Porcelain tile can start from around $2 per square foot (£5 per square meter) at its lowest price point; a mid-priced version might be in the range of $25 to $30 (£25 per square meter).
Just like with ceramic tile, the price of porcelain tile can range considerably and you could pay much more, but you’ll find a wide range of options at lower and mid price points.
Natural stone tile
Each piece of natural stone is unique, so if individuality as well as beauty is high on your agenda, natural stone kitchen tile will appeal. But is this type of kitchen tile best for your budget?
The cost of natural stone varies according to the type of stone: rarer stones or rarer colorways of a particular stone come with a higher price tag, as you’d expect.
Slate kitchen tile comes in formats that can work on walls and floors as well as wall-only designs. Expect to pay from around $3 per square foot (£50 per square meter).
Travertine tile, which can be used on both floors and walls depending on the individual tile design, might cost from around $5 per square foot (£50 per square meter).
Granite tile is available for walls and floors. When it comes to cost, count on spending from around $7 per square foot (£80 per square meter).
Marble is a luxurious and attractive tile for both floors and walls, again subject to the individual tile design. Prices start from around $7 per square foot (£80 per square meter).
Limestone kitchen tile will likely cost from around $20 per square foot (£60 per square meter) and can be used on both walls and floors, depending on the individual tile design.
Glass is used to create attractive tile and mosaic tile. While it can make for an eye-catching backsplash, you’ll need to stick to using it only on walls as it’s not suitable as kitchen flooring.
Glass wall tiles for the kitchen cost from around $4 per square foot (£25 per square meter).
See: Kitchen backsplash ideas – make your kitchen’s vertical surfaces shine
Which tiles are best and cheap?
Ceramic tile can be the best choice and cheap to buy for a kitchen. Of all the tile types you might consider, ceramic should prove the most affordable.
Which tiles are best for an individual kitchen will, of course, depend on your lifestyle as well as your budget, but ceramic tiles do have a list of advantages.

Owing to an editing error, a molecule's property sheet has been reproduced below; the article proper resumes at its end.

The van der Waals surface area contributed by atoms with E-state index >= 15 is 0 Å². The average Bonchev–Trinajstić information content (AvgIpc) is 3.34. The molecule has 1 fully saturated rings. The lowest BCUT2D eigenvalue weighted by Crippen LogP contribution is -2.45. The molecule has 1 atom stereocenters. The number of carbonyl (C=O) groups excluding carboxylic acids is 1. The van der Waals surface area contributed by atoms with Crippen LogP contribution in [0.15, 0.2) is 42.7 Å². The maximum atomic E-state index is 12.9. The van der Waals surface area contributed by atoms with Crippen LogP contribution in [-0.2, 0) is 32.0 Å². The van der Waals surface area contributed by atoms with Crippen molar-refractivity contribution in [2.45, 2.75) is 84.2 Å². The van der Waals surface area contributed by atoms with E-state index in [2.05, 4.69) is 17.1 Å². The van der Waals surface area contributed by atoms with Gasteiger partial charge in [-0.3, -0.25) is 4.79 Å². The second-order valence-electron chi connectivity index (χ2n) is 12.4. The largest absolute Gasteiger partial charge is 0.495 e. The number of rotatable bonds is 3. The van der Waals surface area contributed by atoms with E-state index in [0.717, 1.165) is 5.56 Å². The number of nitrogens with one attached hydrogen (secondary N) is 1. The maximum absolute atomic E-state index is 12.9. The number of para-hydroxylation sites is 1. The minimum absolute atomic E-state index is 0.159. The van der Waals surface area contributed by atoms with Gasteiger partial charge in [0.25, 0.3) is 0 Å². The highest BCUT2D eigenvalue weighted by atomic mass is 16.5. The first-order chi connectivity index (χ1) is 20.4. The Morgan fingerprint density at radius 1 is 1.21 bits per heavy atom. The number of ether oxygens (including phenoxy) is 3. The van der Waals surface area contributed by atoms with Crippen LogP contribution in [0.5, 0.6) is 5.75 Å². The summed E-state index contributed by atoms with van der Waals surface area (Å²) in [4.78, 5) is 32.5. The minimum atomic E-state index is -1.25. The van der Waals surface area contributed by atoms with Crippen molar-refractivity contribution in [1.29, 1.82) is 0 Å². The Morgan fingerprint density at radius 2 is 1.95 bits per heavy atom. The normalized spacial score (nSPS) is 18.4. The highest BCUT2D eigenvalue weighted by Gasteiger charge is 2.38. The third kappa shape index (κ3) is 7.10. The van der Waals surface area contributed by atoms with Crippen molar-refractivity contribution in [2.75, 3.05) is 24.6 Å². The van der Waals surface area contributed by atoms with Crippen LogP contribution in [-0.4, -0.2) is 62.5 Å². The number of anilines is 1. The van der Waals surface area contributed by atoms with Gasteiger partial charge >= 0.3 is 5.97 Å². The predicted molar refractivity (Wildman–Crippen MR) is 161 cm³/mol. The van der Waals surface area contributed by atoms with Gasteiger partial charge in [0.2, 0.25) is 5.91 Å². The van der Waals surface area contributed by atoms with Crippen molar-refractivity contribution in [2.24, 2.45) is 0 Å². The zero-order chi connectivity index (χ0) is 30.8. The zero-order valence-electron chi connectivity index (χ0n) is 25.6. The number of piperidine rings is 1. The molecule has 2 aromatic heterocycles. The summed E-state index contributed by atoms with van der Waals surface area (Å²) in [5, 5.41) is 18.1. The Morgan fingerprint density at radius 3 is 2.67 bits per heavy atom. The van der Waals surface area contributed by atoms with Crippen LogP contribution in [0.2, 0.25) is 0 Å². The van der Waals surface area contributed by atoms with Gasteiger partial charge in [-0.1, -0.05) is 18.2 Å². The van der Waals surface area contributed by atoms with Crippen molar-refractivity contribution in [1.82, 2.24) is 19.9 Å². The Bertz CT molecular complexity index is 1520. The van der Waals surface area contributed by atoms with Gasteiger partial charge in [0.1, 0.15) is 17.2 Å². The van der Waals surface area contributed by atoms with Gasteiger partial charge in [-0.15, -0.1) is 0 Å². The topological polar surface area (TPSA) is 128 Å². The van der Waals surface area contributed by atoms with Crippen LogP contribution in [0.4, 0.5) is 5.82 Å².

They’re durable, easy to look after and the glazed versions will keep water and stains out (unglazed tiles should be sealed for protection). The other major advantage of a ceramic tile is that designs are widely available in all the colors you might desire, patterns as well as plains, and in different sizes, so you can get exactly the look you want on the floor and the walls of your kitchen.
The possible downsides of ceramic tile are that it is less hardwearing than some other materials, and more porous.
Which type of tile is best for a kitchen?
The best type of tile for kitchen will be determined by factors such as foot traffic, likelihood of splashes, care needs, and – of course – style, when it comes to the floor.
Wall tiles don’t have to be as durable, so it’s likely that aesthetic concerns will dominate the decision here.
For low cost but extremely wide choice, ceramic tile is deservedly popular. Porcelain tile will generally cost a little more, but could be worth it for a higher traffic floor and to withstand spillages better – which could be a winning quality in a home with kids and pets.
Choosing one or other isn’t a necessity. A combination of ceramic tile on the walls and porcelain on the floor could be a cost-effective way to a stylish and functional kitchen.
Natural stone will win out if it’s a unique look you prize. Although ceramic and porcelain can create the appearance of stone, each stone tile is individual in color, veining and character. If you value this above all, that will prove the best tile.